What is a Caregiver?
What is a Caregiver?
If you search for “what is a caregiver?” on Google you will find that caregivers are defined as those who take part in assisting others with respect to limitations they may have due to disability, illness, aging, or mental health conditions. Caregivers can be either paid or unpaid. They can also be either professionally trained or a friend or family member.
One of the most popular caregiver definitions comes from Mrs. Rosalynn Carter, the former first lady and wife of U.S. President Jimmy Carter, who summed it up the best when she said: “There are only four kinds of people in the world: Those who have been caregivers, those who are currently caregivers, those who will be caregivers, and those who need caregivers.”
Professional caregiver definition.
Professional and paid caregivers include doctors, nurses, health care aides, and personal support workers who care for patients in hospital, long-term care, or home settings.
Family caregiver definition.
Family caregivers are those who provide part- or full-time support to a family member or friend. They may care for an aging parent, a child, a sibling, or a spouse. If you care for anyone in your life and you check on them regularly, you could be considered a family caregiver even if you don’t self-identify as such.
Caregivers are the epitome of holistic care. Whether they check on someone regularly over the phone, pick up groceries, or are fully entrenched in another’s activities of daily living, family caregivers are looking at the whole picture. They provide assistance with everything from advocating for their loved one and navigating complex systems to personal and medical care all while providing physical, emotional, mental, and spiritual support.
In many cases, caregivers go from knowing nothing about an illness or diagnosis--or even caregiving for that matter--to becoming a specialist in it! They become the “constant” in their loved one’s care. Some may take on tasks such as medical interventions, needle injections, physiotherapy, occupational therapy, speech therapy, and more. Their brains and binders often contain more knowledge about their loved one’s medical history than any hospital chart or medical record. This learned skill is invaluable to holistically managing their loved one’s care. They become the voice for their loved ones in many circumstances and a liaison to the medical team. Caregivers are the glue that holds the whole healthcare team together, and they become sophisticated consumers of any health system they encounter.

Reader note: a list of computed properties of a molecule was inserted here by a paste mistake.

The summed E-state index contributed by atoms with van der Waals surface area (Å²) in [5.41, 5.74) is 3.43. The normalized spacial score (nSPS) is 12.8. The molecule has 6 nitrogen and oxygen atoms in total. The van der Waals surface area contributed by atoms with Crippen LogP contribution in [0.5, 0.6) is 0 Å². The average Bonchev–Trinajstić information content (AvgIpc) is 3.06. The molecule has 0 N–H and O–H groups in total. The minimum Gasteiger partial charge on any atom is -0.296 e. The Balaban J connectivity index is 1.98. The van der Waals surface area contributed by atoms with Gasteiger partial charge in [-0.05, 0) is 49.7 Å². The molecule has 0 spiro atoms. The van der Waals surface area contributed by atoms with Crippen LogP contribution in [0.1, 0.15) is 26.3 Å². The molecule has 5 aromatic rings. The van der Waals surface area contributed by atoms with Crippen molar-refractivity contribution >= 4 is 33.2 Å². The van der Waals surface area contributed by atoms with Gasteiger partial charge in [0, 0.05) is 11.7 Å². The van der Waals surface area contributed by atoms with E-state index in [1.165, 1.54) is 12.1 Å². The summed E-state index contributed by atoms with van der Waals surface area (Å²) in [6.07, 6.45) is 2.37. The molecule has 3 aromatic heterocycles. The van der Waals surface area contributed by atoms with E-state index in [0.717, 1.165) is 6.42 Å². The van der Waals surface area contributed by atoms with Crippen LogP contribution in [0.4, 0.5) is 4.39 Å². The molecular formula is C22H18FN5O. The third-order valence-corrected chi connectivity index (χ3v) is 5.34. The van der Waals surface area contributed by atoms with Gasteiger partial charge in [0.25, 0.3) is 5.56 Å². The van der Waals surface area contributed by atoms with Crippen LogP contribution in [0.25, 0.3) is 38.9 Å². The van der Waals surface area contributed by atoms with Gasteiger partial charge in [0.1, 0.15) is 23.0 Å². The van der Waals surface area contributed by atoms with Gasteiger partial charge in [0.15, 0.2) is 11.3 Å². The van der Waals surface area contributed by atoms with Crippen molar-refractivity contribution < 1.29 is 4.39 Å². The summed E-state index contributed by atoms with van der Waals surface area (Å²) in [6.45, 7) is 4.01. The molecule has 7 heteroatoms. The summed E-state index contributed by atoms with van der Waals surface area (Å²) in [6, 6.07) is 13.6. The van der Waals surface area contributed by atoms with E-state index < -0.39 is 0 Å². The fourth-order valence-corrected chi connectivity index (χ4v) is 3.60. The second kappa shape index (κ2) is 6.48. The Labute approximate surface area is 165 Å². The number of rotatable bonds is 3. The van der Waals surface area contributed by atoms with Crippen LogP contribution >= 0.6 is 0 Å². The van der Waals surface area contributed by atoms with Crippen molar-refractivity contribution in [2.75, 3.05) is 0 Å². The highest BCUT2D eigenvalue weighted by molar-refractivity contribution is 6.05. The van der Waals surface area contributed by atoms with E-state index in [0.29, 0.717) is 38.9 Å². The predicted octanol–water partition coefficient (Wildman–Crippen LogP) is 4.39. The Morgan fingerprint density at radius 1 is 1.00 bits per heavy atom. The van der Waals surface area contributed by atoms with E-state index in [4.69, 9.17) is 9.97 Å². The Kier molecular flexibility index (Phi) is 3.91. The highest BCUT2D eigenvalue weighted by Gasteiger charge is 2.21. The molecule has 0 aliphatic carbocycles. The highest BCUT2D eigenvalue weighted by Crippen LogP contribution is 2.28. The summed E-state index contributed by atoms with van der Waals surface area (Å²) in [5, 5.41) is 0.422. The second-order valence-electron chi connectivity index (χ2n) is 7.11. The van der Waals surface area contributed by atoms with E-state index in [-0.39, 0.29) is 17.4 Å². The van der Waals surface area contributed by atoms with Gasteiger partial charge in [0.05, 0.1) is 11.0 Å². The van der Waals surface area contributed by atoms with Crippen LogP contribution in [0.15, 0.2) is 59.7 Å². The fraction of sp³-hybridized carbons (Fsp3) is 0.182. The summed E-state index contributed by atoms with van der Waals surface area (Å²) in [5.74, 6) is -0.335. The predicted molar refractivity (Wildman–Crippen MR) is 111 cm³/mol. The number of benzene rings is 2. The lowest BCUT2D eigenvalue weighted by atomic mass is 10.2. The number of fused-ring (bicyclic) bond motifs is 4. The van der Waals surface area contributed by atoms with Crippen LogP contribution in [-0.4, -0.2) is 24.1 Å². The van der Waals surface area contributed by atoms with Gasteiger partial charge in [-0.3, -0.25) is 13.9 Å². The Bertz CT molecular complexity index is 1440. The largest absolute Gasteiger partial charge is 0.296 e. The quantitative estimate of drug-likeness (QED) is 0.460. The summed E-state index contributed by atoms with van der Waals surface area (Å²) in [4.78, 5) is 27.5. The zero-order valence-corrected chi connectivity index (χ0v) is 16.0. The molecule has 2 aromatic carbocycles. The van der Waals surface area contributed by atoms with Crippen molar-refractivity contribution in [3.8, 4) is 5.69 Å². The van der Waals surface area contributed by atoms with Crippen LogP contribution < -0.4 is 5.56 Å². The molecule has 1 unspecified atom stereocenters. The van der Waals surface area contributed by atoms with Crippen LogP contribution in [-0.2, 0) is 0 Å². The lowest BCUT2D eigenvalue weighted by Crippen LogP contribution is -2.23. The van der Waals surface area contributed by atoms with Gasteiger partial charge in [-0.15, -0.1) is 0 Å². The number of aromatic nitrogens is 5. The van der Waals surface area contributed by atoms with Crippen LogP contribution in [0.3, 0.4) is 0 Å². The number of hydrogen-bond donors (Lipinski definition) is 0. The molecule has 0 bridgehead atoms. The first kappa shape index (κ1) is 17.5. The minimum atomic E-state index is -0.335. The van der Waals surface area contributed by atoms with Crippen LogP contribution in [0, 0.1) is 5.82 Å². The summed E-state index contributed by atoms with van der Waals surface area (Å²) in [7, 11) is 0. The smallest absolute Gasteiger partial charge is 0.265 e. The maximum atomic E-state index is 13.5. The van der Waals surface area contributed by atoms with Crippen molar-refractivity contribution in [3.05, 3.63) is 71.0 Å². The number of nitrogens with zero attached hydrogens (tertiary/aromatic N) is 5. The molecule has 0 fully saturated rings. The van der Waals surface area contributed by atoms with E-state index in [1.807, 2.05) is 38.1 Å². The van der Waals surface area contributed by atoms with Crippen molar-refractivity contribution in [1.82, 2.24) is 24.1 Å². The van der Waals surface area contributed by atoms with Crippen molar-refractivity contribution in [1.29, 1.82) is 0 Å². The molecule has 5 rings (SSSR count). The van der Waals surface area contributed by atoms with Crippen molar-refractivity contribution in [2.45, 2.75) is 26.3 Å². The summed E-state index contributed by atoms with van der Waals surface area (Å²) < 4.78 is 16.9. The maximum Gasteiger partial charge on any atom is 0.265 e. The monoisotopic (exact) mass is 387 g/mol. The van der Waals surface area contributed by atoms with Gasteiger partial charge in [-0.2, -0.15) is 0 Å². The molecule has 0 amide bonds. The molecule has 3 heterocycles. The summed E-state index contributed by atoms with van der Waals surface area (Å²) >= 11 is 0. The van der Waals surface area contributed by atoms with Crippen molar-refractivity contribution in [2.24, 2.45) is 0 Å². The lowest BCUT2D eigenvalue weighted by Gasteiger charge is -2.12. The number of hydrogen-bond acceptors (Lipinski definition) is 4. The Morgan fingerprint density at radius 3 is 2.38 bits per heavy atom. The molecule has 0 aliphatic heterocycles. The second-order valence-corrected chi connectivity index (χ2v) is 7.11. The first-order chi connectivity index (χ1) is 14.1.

All caregivers hold the wellbeing of those they care for in their hands and hold equal responsibility for health outcomes. However, those who are personally involved are accountable for creating balance in their loved one’s life, and they have a much higher emotional investment. Their loved one’s life is literally in their hands. It’s an immense responsibility.
Family caregiver definition, from a caregiver.
I have been a caregiver for almost 28 years to my daughter, Nikki. She wasn’t breathing when she was born and, as a result, she has never been able to walk, talk, or feed herself. She is medically fragile and technologically dependent for survival. My perspective comes from being as entrenched in caregiving as you can get. I do it all, and it is a 24/7, never-ending journey. Not everyone is as entrenched as I am, but everyone who cares for another person can relate to the physical, mental, and emotional toll caregiving takes. We do all we can to meet the physical, emotional, and medical needs of our loved ones and give them the best quality of life we can despite all of the challenges we face together.
Caregivers are typically selfless and empathetic people who have the ability to give so much of themselves with no need for recognition. (Although it is always welcome!) They also possess the tenacity to do everything they can, sometimes to their own detriment, to ensure the person they care for is as comfortable and happy as they can be. They have the courage to keep going even when they don’t think they can. The reward for the caregiver comes from the triumphs that may be as small as a smile of appreciation or as big as helping their loved one beat an illness against all odds. Our goal is always to create comfortable spaces, provide meaningful companionship, and to have the backs of our loved ones no matter what.
Caregivers are humble. Others often revere them as “superheroes,” “saints,” and “angels.” The truth is, we don’t see ourselves that way. We much prefer to use those labels to describe those we care for. We simply do what feels right, what we are drawn to do, and what we would want done for ourselves if the shoe was on the other foot. For me, it comes down to the Golden Rule: “Treat others as you would like others to treat you”. If there are really only four types of people in the world and one of them is those who will need caregivers, then how would you like to be treated when you are in need? And to add to Mrs. Carter’s caregiver definition, I would say that once a caregiver, always a caregiver. It’s in your blood. It’s in your heart.
To explore other common caregiver terminology, check out our list at Definitions for Caregiving Terms
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